Kariho Brewing

The historic kura-style building of Kariho Brewery was built in 1850. At that time, Japan was beginning to open up as a country after centuries of national isolation. The brewery was situated along the Omono River, a major river used for wa-ter transport in Akita. This location significantly helped product distribution. In 1913, Kyônosuke Itô, who had been brewing saké in a neighboring village, adopted the brewery and established a saké-brewing business with his colleagues. The history of the brewery was built on this foundation. The name KARIHO originates from a waka poem written by Em-peror Tenchi (626-671) during the Asuka era:
Akino-ta-no kariho-no-io-no toma-o-arami waga-koromode-wa tsuyu-ni nure-tsu-tsu
“Out in the fields this autumn day, they’re busy reaping grain; I sought for shelter ‘neath this roof, but fear I sought in vain, ― My sleeve is wet with rain.” (Translated by William N. Porter, 1909)
This poem shows affection for the lives of farmers plowing the fields and holds a deep meaning for saké brewers.
Kariho Brewery is located in the Senboku Plains, a major grain-producing area in Akita Prefecture. The climate there includes four distinct seasons that create appropriate condi-tions for saké brewing. For example, the summers and au-tumns are warm and humid (the ideal environment for cul-tivating saké rice), while the cold, snowy winters create the perfect atmosphere for brewing. The kura is situated along the banks of the Omono River, where the waters from the Ou Mountains flow. This river has blessed the area with an abundance of pure water, which has created a highly fertile agricultural region.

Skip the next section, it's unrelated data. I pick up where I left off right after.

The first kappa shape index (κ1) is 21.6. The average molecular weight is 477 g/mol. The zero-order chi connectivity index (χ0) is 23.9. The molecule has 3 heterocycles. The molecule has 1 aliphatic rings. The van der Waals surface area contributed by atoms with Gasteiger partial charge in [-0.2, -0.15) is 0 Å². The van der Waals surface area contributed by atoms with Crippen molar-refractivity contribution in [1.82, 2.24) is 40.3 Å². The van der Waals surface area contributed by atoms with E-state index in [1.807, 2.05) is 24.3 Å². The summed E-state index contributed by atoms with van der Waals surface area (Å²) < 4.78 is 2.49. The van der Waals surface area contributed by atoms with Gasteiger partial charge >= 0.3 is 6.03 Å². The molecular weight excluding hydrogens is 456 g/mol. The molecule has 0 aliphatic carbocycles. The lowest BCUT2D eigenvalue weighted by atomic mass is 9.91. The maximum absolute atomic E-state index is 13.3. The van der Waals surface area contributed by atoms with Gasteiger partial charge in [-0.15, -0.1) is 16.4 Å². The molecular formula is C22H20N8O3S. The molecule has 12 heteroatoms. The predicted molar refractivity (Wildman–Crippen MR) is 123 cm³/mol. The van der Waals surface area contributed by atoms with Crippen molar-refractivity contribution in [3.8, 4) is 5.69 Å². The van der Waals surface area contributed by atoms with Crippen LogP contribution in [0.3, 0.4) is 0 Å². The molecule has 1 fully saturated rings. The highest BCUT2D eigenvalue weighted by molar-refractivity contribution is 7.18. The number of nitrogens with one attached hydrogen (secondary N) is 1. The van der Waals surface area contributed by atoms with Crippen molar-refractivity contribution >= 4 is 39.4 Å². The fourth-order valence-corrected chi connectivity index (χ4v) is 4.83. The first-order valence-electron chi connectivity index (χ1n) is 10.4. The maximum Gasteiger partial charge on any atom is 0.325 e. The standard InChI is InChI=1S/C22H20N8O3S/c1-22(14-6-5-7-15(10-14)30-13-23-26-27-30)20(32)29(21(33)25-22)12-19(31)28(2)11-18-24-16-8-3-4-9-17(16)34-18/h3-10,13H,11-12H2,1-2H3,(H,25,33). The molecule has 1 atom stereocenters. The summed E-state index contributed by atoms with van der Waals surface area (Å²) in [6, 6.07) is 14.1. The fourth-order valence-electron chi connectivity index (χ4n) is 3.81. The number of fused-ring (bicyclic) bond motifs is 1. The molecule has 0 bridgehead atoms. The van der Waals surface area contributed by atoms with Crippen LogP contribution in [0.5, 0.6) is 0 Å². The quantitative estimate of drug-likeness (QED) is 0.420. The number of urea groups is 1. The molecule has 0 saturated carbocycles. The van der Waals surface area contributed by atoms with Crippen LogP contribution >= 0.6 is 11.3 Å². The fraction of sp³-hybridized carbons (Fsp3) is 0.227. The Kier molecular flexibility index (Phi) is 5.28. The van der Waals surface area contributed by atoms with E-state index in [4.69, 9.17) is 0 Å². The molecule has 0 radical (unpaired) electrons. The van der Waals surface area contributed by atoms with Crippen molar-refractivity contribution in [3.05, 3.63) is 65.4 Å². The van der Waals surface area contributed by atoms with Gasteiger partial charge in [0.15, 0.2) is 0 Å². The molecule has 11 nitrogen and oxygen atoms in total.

Kariho’s saké is born from the techniques of the masterful Tôji (Head Brewer), the new instincts of the young brewer, and the delicate sensibility of the female brewer. The assim-ilation of these three elements creates saké with a new taste that is based on traditional methods. The water used at Ka-riho Brewery runs off the Ou Mountains and saturates the soil to become natural ground water. It is filtered through the gravel bed surrounding the kura, and it is abundantly available as spring water throughout the year. This water is rich in natural minerals, and it has characteristics that help facilitate the fermentation process.  
The signature characteristic of Kariho brewing is junmaishu, which is brewed over a 60-day period using the Yamahai method. Natural lactic acid bacteria are used in the early stage of the fermentation process, and the progress is then carefully monitored because it occurs over a long period and at low temperatures. This brewing process results in a saké with various flavor components and a refined, silky taste. Yamahai-brewed saké, with its delightful finish, pairs well with many dishes and brings out the flavor of food. The fi-nal step in the Kariho- brewing process is the traditional sakabune shibori. All the saké brewed at Kariho Brewery is pressed. Since this process takes a significant amount of time and effort, very few remaining breweries continue this tradition. The saké, pressed for two days, achieves a harmo-nized aging process while preserving its overall balance of flavor as well as the strong characteristic flavor of Kariho.